The Kagan Group, led by Cherie Kagan, explores the chemical and physical properties of molecular, supramolecular, and nanostructured materials and assemblies and their potential applications in electronic, optoelectronic, and sensing devices. Molecule-surface and molecule-molecule interactions drive molecular organization. The group exploits these chemical interactions to construct functional supramolecular and nanocrystal assemblies. Electrical measurements, optical spectroscopies, electrochemistry, and scanning probe and electron microscopes are used to probe the structure-function relationships of molecular assemblies and their interfaces with zero-, one-, and two-dimensional inorganic surfaces.
Kod*lab (within GRASP)
Dan Koditschek leads Kod*lab, a research group interested in the application of dynamical systems theory to the invention and construction of intelligent machines and systems, with a particular focus on biologically inspired robotics. Many lab members have worked in robotics with emphasis on dynamical dexterity and the management of kinetic energy in designing machines capable of performing useful work on their bodies and environments. Others have worked on more abstract problems of control and coordination with the object of developing new methods of design and analysis toward the construction of such machines.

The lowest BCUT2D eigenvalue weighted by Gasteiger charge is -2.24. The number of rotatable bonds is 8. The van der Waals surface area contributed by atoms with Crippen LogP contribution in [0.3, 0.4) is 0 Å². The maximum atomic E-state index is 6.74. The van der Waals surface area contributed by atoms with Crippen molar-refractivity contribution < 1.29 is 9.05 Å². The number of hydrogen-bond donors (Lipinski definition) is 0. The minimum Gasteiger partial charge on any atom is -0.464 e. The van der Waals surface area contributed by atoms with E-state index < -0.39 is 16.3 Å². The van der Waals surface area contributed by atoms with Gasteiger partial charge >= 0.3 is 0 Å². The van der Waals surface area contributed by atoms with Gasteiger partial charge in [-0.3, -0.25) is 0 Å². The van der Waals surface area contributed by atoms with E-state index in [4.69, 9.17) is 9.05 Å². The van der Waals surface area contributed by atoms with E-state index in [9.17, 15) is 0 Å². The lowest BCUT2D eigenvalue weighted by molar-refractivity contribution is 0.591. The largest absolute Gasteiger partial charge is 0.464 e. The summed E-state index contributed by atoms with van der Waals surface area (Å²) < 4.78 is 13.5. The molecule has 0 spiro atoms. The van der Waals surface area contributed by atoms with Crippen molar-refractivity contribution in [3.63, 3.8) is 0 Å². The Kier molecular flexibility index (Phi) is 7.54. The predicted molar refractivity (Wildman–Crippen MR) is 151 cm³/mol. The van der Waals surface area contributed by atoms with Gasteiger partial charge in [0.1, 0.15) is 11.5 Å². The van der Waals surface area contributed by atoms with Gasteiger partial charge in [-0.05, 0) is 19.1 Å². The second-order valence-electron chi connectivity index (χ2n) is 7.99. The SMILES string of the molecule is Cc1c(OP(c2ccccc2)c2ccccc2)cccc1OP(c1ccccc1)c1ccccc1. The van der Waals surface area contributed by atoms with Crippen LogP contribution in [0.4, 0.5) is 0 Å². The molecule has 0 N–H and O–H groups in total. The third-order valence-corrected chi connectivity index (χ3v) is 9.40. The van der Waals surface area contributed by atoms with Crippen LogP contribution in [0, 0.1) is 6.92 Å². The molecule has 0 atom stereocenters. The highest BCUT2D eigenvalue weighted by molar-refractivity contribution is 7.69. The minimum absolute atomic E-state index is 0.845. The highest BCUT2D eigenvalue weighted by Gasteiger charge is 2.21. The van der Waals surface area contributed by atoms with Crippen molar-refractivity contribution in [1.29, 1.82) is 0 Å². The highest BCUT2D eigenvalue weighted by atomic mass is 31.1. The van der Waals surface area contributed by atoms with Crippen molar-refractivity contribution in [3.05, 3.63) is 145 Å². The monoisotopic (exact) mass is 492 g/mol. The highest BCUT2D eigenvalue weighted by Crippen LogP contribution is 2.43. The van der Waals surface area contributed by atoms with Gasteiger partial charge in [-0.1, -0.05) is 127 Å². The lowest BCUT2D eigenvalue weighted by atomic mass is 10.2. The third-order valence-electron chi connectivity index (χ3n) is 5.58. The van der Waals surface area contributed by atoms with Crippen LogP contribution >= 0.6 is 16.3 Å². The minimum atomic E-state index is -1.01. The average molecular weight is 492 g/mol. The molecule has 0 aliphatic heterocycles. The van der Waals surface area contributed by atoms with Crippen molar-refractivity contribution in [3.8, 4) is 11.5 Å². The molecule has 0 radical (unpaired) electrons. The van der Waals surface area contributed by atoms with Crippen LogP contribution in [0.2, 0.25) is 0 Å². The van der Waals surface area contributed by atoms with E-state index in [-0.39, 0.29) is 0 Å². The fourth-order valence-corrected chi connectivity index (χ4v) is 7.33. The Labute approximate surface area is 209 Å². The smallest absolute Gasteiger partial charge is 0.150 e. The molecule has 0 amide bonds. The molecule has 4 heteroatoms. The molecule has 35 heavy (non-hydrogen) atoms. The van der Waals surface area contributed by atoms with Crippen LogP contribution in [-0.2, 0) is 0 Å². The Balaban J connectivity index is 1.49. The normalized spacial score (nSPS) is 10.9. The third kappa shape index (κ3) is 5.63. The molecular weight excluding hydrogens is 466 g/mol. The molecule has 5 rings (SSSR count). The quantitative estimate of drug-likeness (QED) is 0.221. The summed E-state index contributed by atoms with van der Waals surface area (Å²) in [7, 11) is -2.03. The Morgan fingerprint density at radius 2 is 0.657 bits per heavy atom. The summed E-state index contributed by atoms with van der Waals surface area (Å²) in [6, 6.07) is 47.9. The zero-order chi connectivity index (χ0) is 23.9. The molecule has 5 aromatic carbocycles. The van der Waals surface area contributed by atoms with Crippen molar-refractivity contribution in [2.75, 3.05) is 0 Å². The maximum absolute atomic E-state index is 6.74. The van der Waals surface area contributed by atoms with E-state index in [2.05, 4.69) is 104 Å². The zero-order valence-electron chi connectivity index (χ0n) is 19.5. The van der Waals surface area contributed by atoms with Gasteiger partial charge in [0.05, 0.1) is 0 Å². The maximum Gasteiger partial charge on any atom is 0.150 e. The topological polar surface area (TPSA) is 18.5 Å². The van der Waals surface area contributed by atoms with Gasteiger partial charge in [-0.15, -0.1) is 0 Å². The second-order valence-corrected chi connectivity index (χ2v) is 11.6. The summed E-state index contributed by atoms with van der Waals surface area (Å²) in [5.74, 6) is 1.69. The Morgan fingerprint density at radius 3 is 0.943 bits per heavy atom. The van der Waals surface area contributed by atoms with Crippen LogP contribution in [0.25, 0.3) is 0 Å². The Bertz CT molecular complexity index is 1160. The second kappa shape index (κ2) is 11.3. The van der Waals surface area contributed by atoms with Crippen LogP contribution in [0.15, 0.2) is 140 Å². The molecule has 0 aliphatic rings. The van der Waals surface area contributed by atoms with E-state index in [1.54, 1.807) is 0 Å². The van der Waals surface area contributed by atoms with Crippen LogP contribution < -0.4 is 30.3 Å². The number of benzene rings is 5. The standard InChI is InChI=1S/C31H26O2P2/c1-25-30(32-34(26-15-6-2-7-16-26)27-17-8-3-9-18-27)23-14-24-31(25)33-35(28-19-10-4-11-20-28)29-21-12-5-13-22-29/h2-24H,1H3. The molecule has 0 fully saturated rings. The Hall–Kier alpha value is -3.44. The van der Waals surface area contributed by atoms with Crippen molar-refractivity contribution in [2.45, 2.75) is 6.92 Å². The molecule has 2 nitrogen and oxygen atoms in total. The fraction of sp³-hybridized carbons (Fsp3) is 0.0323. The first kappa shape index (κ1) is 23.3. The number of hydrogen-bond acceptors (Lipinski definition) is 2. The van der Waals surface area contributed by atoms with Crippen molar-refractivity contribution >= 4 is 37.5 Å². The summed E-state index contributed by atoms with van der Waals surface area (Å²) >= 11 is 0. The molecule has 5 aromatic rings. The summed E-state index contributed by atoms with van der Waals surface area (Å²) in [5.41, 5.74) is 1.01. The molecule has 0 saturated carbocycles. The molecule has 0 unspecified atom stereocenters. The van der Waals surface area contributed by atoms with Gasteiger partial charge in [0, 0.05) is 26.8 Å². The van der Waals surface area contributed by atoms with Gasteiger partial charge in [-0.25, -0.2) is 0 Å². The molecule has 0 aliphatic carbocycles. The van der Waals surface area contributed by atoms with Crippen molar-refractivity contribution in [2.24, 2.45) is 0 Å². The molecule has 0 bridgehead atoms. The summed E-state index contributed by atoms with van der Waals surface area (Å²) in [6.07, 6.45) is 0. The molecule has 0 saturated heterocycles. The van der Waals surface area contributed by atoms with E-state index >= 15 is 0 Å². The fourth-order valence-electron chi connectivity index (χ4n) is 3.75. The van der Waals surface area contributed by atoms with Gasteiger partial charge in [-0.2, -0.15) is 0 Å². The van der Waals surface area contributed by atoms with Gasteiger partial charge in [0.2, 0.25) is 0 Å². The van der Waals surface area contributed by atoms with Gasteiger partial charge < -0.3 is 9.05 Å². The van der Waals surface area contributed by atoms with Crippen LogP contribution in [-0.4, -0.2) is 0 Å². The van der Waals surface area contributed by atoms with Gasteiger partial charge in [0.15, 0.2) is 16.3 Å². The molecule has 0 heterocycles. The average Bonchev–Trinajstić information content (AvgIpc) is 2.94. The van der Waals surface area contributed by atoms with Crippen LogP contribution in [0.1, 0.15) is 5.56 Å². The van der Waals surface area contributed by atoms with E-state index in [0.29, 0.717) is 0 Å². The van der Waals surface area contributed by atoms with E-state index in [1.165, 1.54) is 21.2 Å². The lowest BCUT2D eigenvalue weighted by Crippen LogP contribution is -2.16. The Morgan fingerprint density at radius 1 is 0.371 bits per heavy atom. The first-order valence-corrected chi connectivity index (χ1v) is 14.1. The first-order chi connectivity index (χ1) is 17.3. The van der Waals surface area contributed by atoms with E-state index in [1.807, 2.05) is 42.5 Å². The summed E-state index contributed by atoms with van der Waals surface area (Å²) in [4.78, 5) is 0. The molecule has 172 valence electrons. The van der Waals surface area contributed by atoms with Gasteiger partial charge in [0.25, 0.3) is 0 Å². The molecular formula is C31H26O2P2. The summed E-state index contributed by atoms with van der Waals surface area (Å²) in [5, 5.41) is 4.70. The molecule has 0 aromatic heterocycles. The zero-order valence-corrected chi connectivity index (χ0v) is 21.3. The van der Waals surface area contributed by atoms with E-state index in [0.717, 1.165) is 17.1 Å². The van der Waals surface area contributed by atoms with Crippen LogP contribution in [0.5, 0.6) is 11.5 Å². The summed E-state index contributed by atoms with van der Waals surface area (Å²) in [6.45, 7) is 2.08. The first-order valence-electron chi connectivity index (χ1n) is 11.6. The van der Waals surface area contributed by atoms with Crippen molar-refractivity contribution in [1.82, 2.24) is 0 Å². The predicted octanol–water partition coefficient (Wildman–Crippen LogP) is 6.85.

Krishna P. Singh Center for Nanotechnology
The Krishna P. Singh Center for Nanotechnology is a premier facility that integrates state-of-the-art nanotechnology equipment. This 78,000 gross square foot facility houses several multi-user experimental laboratories critical to advanced research and development in nanotechnology. Included are: a cleanroom facility for micro/nanofabrication, including tooling for nanoscale and soft materials integration and a novel nano/bio bay; a 10,000 square-foot advanced underground facility designed for temperature stability and excellent isolation from vibrational, acoustic, and electromagnetic noise, which is home to the nanocharacterization ans scanning and local probe facilities; and a property measrement facility that provide state-of-the-art measurement capabilities in magnetometry, optics, electrical and thermal transport.
Laboratory for Informatics and Intelligent Systems (LIIST)